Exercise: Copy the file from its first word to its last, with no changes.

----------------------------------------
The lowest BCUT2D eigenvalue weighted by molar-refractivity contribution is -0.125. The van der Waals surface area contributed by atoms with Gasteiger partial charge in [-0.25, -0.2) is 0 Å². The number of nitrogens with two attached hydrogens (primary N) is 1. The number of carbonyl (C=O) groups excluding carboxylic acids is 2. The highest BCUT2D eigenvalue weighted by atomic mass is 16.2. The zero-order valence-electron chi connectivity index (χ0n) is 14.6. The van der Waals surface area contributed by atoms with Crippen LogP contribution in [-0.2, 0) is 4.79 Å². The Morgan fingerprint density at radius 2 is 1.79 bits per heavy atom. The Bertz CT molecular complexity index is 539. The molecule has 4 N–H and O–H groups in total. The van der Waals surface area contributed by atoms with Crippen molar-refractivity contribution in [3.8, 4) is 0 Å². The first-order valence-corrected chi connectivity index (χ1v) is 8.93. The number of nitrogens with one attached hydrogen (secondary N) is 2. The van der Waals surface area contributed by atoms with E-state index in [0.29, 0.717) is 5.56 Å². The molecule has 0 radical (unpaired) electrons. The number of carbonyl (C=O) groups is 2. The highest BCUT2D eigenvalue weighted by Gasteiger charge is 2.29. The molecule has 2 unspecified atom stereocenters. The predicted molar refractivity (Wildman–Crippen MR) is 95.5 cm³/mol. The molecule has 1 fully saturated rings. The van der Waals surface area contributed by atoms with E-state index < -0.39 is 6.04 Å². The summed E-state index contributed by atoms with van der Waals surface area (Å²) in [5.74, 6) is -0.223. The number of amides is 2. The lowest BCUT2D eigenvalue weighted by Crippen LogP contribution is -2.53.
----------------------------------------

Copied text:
The lowest BCUT2D eigenvalue weighted by molar-refractivity contribution is -0.125. The van der Waals surface area contributed by atoms with Gasteiger partial charge in [-0.25, -0.2) is 0 Å². The number of nitrogens with two attached hydrogens (primary N) is 1. The number of carbonyl (C=O) groups excluding carboxylic acids is 2. The highest BCUT2D eigenvalue weighted by atomic mass is 16.2. The zero-order valence-electron chi connectivity index (χ0n) is 14.6. The van der Waals surface area contributed by atoms with Crippen LogP contribution in [-0.2, 0) is 4.79 Å². The Morgan fingerprint density at radius 2 is 1.79 bits per heavy atom. The Bertz CT molecular complexity index is 539. The molecule has 4 N–H and O–H groups in total. The van der Waals surface area contributed by atoms with Crippen molar-refractivity contribution in [3.8, 4) is 0 Å². The first-order valence-corrected chi connectivity index (χ1v) is 8.93. The number of nitrogens with one attached hydrogen (secondary N) is 2. The van der Waals surface area contributed by atoms with E-state index in [0.29, 0.717) is 5.56 Å². The molecule has 0 radical (unpaired) electrons. The number of carbonyl (C=O) groups is 2. The highest BCUT2D eigenvalue weighted by Gasteiger charge is 2.29. The molecule has 2 unspecified atom stereocenters. The predicted molar refractivity (Wildman–Crippen MR) is 95.5 cm³/mol. The molecule has 1 fully saturated rings. The van der Waals surface area contributed by atoms with E-state index < -0.39 is 6.04 Å². The summed E-state index contributed by atoms with van der Waals surface area (Å²) in [5.74, 6) is -0.223. The number of amides is 2. The lowest BCUT2D eigenvalue weighted by Crippen LogP contribution is -2.53.